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Divide migration and escarpment retreat: numerical models and application to the rift margin of Madagascar
  • Yanyan Wang,
  • Sean Willett,
  • Datian Wu
Yanyan Wang
Swiss Federal Institute of Technology in Zurich

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Sean Willett
Swiss Federal Institute of Technology in Zurich
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Datian Wu
China Geological Survey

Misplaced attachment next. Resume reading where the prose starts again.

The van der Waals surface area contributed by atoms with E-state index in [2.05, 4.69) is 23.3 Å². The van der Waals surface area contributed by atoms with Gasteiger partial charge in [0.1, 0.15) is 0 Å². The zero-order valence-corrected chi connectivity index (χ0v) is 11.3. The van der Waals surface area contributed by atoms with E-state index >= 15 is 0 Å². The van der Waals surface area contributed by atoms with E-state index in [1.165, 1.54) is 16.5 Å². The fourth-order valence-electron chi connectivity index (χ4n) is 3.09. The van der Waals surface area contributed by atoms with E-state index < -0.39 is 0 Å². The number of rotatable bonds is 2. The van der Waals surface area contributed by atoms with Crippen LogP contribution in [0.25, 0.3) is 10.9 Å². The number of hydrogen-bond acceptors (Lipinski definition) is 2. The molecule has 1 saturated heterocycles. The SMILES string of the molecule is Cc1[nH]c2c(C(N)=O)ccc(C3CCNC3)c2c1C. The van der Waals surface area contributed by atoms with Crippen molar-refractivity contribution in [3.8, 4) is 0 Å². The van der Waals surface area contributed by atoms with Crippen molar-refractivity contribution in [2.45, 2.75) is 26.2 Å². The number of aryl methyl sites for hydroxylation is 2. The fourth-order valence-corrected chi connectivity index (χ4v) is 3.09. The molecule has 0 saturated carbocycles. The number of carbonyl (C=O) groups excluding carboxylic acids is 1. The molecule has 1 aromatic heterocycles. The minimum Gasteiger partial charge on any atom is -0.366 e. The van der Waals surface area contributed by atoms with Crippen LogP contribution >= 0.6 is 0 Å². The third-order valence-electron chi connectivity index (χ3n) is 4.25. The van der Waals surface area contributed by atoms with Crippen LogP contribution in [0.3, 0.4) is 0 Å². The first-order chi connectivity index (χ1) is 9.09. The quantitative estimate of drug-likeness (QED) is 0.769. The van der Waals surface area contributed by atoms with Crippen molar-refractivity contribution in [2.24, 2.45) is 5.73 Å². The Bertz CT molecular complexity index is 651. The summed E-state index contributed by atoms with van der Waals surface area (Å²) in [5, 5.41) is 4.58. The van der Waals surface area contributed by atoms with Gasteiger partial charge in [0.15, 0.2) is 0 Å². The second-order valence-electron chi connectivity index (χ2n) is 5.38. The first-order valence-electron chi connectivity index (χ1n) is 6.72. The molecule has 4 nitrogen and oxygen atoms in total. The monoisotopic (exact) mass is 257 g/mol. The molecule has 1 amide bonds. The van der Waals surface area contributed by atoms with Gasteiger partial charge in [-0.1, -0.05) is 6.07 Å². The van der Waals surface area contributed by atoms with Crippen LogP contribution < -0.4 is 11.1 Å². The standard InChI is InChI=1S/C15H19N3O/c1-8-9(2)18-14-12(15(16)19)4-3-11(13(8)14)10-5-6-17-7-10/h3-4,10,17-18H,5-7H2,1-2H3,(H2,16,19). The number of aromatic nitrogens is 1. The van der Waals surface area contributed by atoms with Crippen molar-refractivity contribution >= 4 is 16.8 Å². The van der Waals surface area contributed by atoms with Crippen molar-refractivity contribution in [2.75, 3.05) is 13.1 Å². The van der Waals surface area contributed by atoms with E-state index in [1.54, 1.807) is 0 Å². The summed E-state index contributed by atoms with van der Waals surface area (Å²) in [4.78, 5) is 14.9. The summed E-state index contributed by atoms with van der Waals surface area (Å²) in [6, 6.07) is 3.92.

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A great escarpment at a rift margin can correspond directly to a major water divide but at many margins, including in Madagascar, the escarpment often appears as a steep knickzone on rivers that have their main water divides in the interior of the high plateau. We hypothesize that this variability in morphology is a reflection of the frequency and size of drainage area captured from the high plateau over the escarpment. To test this hypothesis, we document morphological features and weathering conditions from river sediment of Madagascar. We propose that the existence of a weathered weak surface layer of crystalline bedrock encourages large river captures from the upper plateau, leading to a dominance of knickpoint type rivers. We demonstrate that this is feasible, using 2-D landscape evolution models and show that an easily-eroded surface layer is prone to fast divide migration through frequent river capture and reversal. A positive scaling relationship between captured area and escarpment retreat rate is found from models. We demonstrate that this scaling is also observed in the great escarpments of Madagascar and India.